“We see consistency in everyday life because of the power of the situation.” Lee Ross
For anyone who has been coached by me, they know how much emphasis I place on the ability to be consistent. It is well known that if you repeat something over and over again you will end up with a result caused by repeating that action over and over again. It is called ‘deliberate practise’.
So it is safe to say, that if you are not happy with the results you are achieving, then change the actions you are performing.
It is also well known that our actions are not always down to us.
Our environment has a big part to play when it comes to the actions we perform, with the majority of our actions being sub-conscious. In other words, we are not even aware sometimes of the actions we take.
As an example, try walking consciously to the left of people as they walk towards you. You will find the majority of people will sub-consciously try and keep to the left of you, to the point you will more than likely walk in to each other.
This is because society as a whole has sub-consciously chosen to walk to the right of people (even though here in the UK we drive on the left, why is it we sub-consciously walk on the right?), and because everyone else follows this pattern we naturally and sub-consciously fall in to line.
This also happens with our health habits. Positive and negative habits.
If we find ourselves in an environment that isn’t positive when it comes to healthy habits, we will sub-consciously fall in to following those poor habits.
No matter how much willpower and motivation your have, if your environment is wrong then your behaviours will ultimately match that environment and your willpower and motivation will diminish.
Even if people who are currently consistent in performing healthy habits find themselves in an unhealthy environment, they will in the end succumb to increasing poor health habits and decreasing their good habits.
To achieve a life-time of good health, you consistently need to be working on improving the environment you find yourself in.
Just like your health, your environment is either improving or declining. It never stays the same.
Situations in life change. People come and go in your life. Unforeseen circumstances happen. Life just doesn’t stay the same and nor does your environment.
So how can you change your environment for the better and how can you keep it being what’s best for your health?
It all comes down to a simple question. Why?
“He who has a why to live for can bear almost any how.” Friedrich Nietzsche
Without a reason for doing something, what you do becomes a short-term habit. If you have a strong reason for doing the how, you are more likely to consistently keep doing it.
When you have a true strong belief for doing something your mind will be more open to how best to do it. Your knowledge about how you can do it better increases, which in turn increases your faith that what you are doing is the best way of doing it.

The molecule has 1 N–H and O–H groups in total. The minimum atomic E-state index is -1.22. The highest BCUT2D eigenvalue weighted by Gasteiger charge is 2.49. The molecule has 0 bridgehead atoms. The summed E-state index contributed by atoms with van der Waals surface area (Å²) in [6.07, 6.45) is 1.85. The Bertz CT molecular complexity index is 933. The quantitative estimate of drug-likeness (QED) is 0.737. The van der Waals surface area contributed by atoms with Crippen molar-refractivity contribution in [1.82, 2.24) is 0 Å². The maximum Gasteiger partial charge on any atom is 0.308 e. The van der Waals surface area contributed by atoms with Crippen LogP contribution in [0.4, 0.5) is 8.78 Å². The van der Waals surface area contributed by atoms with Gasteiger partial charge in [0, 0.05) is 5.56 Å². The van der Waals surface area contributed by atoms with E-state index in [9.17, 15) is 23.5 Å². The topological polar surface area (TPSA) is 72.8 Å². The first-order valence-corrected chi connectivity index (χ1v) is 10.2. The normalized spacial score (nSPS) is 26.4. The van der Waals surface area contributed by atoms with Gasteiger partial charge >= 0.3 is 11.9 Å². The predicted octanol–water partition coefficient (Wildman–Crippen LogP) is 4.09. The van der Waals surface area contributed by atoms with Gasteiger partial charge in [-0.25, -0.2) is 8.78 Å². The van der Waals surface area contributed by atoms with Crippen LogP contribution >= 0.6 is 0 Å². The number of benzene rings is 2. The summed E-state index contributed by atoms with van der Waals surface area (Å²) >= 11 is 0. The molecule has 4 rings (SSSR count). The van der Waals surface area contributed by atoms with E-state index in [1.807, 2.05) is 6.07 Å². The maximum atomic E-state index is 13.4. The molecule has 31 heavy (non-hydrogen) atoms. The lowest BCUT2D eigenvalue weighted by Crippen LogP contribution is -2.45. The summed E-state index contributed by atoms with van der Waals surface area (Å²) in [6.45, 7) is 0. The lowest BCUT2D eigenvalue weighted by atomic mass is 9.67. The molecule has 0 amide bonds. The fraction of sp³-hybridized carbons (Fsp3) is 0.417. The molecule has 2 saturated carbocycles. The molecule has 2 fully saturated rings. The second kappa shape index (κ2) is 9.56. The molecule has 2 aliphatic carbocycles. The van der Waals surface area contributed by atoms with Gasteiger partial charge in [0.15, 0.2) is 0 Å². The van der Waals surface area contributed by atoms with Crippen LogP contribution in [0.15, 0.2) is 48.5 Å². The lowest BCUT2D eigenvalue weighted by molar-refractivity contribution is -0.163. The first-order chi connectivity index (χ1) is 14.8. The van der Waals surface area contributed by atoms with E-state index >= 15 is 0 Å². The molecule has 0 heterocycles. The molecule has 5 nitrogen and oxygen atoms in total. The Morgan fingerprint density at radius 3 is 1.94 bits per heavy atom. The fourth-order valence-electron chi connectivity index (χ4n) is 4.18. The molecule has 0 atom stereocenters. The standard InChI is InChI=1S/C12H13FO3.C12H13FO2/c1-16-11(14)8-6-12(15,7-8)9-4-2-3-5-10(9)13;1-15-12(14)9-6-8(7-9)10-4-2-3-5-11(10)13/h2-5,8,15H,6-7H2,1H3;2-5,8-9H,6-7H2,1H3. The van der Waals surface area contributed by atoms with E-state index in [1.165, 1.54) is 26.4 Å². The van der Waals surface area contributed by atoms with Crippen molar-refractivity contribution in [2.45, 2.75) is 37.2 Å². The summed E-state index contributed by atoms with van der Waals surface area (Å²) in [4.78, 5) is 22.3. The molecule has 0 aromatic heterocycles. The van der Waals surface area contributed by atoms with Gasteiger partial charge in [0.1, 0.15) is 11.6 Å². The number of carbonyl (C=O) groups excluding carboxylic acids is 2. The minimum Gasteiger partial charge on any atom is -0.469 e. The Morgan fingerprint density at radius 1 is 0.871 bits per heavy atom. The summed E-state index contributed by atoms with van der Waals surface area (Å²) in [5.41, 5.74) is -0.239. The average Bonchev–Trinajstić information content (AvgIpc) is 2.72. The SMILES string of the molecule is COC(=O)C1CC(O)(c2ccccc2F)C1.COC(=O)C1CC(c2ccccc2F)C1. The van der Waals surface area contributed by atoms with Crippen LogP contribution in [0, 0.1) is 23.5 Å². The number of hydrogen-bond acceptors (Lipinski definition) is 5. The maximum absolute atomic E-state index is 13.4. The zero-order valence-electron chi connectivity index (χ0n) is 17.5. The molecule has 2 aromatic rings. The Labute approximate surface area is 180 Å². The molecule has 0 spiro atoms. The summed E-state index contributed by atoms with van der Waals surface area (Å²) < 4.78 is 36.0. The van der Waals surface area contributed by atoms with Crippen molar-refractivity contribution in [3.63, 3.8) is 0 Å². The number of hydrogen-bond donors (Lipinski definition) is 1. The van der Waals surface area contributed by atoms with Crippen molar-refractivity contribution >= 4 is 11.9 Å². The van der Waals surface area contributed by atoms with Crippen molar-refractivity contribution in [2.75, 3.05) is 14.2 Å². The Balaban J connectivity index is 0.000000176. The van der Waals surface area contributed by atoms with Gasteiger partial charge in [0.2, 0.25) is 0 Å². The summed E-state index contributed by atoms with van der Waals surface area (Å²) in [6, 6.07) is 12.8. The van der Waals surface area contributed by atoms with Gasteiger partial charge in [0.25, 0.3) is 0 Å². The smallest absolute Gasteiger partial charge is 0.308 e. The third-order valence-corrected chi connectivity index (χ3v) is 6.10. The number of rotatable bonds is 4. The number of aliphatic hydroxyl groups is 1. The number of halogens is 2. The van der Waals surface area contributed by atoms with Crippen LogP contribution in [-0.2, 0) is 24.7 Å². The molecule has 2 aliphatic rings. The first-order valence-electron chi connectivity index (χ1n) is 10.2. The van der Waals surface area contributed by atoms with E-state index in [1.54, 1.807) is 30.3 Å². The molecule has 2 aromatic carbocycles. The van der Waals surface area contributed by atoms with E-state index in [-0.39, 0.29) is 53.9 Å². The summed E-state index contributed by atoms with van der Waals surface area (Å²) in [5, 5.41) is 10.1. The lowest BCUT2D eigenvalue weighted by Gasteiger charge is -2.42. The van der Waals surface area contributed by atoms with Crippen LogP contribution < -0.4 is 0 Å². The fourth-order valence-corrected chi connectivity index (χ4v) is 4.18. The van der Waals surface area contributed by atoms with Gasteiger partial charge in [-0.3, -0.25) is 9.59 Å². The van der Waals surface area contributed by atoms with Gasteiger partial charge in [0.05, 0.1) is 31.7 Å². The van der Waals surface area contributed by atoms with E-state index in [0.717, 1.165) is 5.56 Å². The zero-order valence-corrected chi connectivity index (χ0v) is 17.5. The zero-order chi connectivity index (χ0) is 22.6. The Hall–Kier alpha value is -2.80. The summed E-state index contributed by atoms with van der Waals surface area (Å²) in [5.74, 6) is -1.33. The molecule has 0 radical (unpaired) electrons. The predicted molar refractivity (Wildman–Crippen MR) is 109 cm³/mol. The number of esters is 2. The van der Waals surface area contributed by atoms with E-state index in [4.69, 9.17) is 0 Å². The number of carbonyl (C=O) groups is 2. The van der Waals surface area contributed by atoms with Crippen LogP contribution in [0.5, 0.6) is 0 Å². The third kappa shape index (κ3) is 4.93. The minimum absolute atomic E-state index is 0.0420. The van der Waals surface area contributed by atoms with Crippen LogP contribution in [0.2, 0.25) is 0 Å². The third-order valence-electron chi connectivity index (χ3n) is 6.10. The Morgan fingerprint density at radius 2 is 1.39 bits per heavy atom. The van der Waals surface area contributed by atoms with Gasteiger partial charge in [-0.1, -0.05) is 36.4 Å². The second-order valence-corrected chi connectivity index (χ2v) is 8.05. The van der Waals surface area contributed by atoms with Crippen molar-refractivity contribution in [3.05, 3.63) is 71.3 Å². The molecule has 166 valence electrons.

This will increase your consistency in doing the right thing, which in turn delivers the result you want. When the result you want is being achieved, then you will have more faith that what you are doing is the right thing.
So how do you discover your ‘Why’?
Your ‘Why’ is determined by your emotions. We are transformed by our emotions, not by logic or reason. Our emotions are determined by our beliefs and thoughts.
Our beliefs and thoughts are formed by our experiences - good and bad. If you want growth (self-improvement), do something that will challenge you emotionally. Watch ordinary people attempting things that put them out of their comfort zone and you will see them grow in confidence and self-belief.
If you want to grow as a person and improve your overall physical and mental health, then challenge yourself with something that gets you out of your comfort zone and makes you feel awkward. Do something that you don’t know what the outcome will be until you try it.
For most people, not knowing the outcome of something scares them. This keeps them in their comfort zone so they don’t experience discomfort and embarrassment. In this situation they are being held back by their emotions.
Of course all of this comes down to the environment you create for yourself. Yes, what you create for yourself.
You are ultimately responsible for the environment you find yourself in. You are also the only one responsible for changing the environment you are in.
Do you socialise with people who have the same ‘Why’ as you?
Do you have a home that is conducive to healthy living? For example, the right foods and cooking tools? Is it an environment that allows periods of calm and relaxation?
Do you organise your day so you are in control of what you do? Or do you let everyone else determine it for you?
Is it an environment that encourages learning and challenges current beliefs? Or is it one that is happy with the status quo and staying the same?
If you want to change you must first accept that certain actions need to be performed over and over again. This will at first require you to change what you are currently doing.
How difficult this will be is down to the current environment you find yourself in.
Any change of your environment will cause discomfort and create emotions that might make you feel awkward and embarrassed, but if your ‘Why’ for changing is strong enough then those emotions will change to one of empowerment and determination in what you are doing is the right thing to do.
Change your environment and change who you will become.